Saturday, 13 December 2008

ONE BEACH .... AND TIME

Mawgan Porth, Cornwall

Light changes a scene dramatically and is one of my key interests - the particular colours that it creates, the way the sea changes from indigo to lavender to turquoise to jade.



In the mornings the far cliff is bright, lit by the morning sun and shining. Below it the small stream that comes down the Vale of Lanherne (or Mawgan) trickles to the sea, shining and reflecting sky and cliffs.

This is the wild Atlantic coast. The tide ebbs and flows leaving deep pools scoured in the sand, in drifts across the wide beach, with intricate patterns of wriggling ripples between. As these dry out a little the wind across the surface creates a series of neat tiny steps leading down to the waters edge. The beach shelves more steeply than the Norfolk coast and so the tide doesn't go out anywhere near as far and therefore moves a bit slower in and out, giving the surf time to carve deeper. In Norfolk the pools and strands of water are very shallow and dry fast on the almost level surface, the sea is calmer and ebbs rapidly for a mile or more, here water remains until the next tide. Down at the waters edge the waves loom high, the horizon isn't straight but a mass of heaving swells and it's noisy with the waves crashing on sand and rocks.

As the day goes on the far cliff becomes a silhouette with little detail, backlit by the afternoon sun and then with evening the sun sets over the sea in a spectacular variety of colours and clouds.

The colours change constantly, the clouds change, the reflections in the pools change - the tide ebbs and flows. Rain approaches across the sea and I watch the approaching edge cross the cliffs, obscure them and a rainbow moving forward with it appears to end on the beach below, in front of the cliffs, then the rain reaches me and the rainbow is gone and there's just a silvery haze. Nothing remains the same. If only I could paint faster ......

In another post I'll show some of the paintings and sketches done there and studio works from them.

12 comments:

Lindsay said...

Well, my "Cornwall Envy" is now in very active mode. The light is very beautiful. Do fish survive in the tidal pools the way they do in the Northern Pacific? I've seen so much of your Cornwall work that these feel familiar.

Katherine Tyrrell said...

I really like this set of photos. I was trying to leave a review but it won't let me - presumably I need to be logged in.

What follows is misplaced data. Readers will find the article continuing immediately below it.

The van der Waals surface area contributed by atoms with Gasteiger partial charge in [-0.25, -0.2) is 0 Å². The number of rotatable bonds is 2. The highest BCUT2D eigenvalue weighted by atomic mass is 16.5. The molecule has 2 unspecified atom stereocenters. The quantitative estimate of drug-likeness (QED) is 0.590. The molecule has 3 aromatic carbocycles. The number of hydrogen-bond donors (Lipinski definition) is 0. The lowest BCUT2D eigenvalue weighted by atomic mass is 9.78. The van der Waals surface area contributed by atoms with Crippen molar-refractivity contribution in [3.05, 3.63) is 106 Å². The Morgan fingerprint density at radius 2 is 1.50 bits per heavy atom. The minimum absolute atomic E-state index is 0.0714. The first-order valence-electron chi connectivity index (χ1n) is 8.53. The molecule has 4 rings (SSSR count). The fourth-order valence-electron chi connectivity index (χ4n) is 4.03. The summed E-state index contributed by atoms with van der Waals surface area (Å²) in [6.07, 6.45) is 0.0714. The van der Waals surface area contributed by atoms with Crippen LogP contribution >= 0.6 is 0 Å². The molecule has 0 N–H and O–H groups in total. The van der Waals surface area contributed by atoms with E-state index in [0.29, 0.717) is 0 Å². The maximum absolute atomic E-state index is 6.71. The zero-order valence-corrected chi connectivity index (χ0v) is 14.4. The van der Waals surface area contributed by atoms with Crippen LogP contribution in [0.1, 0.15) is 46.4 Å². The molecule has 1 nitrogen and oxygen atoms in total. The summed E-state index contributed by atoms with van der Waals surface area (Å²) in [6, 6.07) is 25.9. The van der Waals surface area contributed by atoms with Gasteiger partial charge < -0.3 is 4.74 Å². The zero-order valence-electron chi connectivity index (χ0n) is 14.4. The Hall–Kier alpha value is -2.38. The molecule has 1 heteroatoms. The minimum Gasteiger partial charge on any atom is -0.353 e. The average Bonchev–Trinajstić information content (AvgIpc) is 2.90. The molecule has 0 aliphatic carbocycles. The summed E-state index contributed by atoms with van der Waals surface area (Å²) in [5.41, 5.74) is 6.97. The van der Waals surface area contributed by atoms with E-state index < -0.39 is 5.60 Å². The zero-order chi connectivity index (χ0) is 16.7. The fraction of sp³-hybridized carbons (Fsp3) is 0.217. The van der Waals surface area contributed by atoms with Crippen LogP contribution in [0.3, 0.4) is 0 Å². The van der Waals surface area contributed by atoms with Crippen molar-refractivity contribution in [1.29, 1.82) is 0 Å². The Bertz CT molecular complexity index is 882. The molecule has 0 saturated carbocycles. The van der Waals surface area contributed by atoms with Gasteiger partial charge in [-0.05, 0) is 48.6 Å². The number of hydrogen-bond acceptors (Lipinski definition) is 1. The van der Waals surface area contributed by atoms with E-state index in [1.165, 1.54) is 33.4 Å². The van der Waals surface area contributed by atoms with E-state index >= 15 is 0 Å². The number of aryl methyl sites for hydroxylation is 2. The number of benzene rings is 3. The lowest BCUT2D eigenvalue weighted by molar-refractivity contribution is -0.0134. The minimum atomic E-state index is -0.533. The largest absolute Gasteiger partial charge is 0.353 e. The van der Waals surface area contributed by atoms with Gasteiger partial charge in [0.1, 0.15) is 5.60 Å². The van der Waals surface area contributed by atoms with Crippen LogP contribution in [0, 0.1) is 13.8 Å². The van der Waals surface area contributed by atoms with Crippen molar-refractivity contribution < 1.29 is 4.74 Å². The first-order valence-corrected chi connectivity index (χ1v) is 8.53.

What I was trying to say was that this series of photos really demonstrate very clearly the benefit of just staying in one place and watching how everything changes with the time and the tide.

Africantapestry and Myfrenchkitchen said...

Beautiful pics, so many different moods.
ronell

annie said...

What skies and reflections. So much to look at.
annie

vivien said...

Lindsay :>) fish, sea anemones, small crabs and lots of shellfish survive in the rock pools as they retain the water - there are mussels, barnacles and limpets on some of the rocks - my wildlife knowledge is limited for any other species! The pools in the sand have no life in them - they get carved out with each tide by the surf so too violent I think. with having no shelter like in a rock pool.

Katherine - exactly - too many people only see a place in one light but with revisiting or staying somewhere with that view it's possible to do this - the way you are able to revisit the Thames

Thanks Ronell and Annie :>)

Jeanette said...

This is a gorgeous beach, no wonder you love it.

I remember so clearly when my girls were young as they retrieved 'wild life' from rock pools in similar places from Lyme Regis to Mousehole.

vivien said...

oh Mousehole is a place I loved as a child Jeanette :>)

There's a wonderful book The Mousehole Cat illustrated by Nicola Bayly that I think you'd love - a children's book but I bought one for me and one for Sam!

Laureline said...

So very gorgeous and so, as Lindsay said, envy-inducing! Wanna be there NOW!

vivien said...

me too < sigh >

Gesa said...

These are great slights, and they illustrate your post so well. Yes - I think it is part of that familiarity that I only sense at a distance.
I want to be there too! Now!

vivien said...

:>)


the winter storms are fantastic down there - it would be fantastic to be there all year to catch them

laura said...

Great slideshow. thanks so much. Oh how I wish I could be there in person--and paint! It's gorgeous.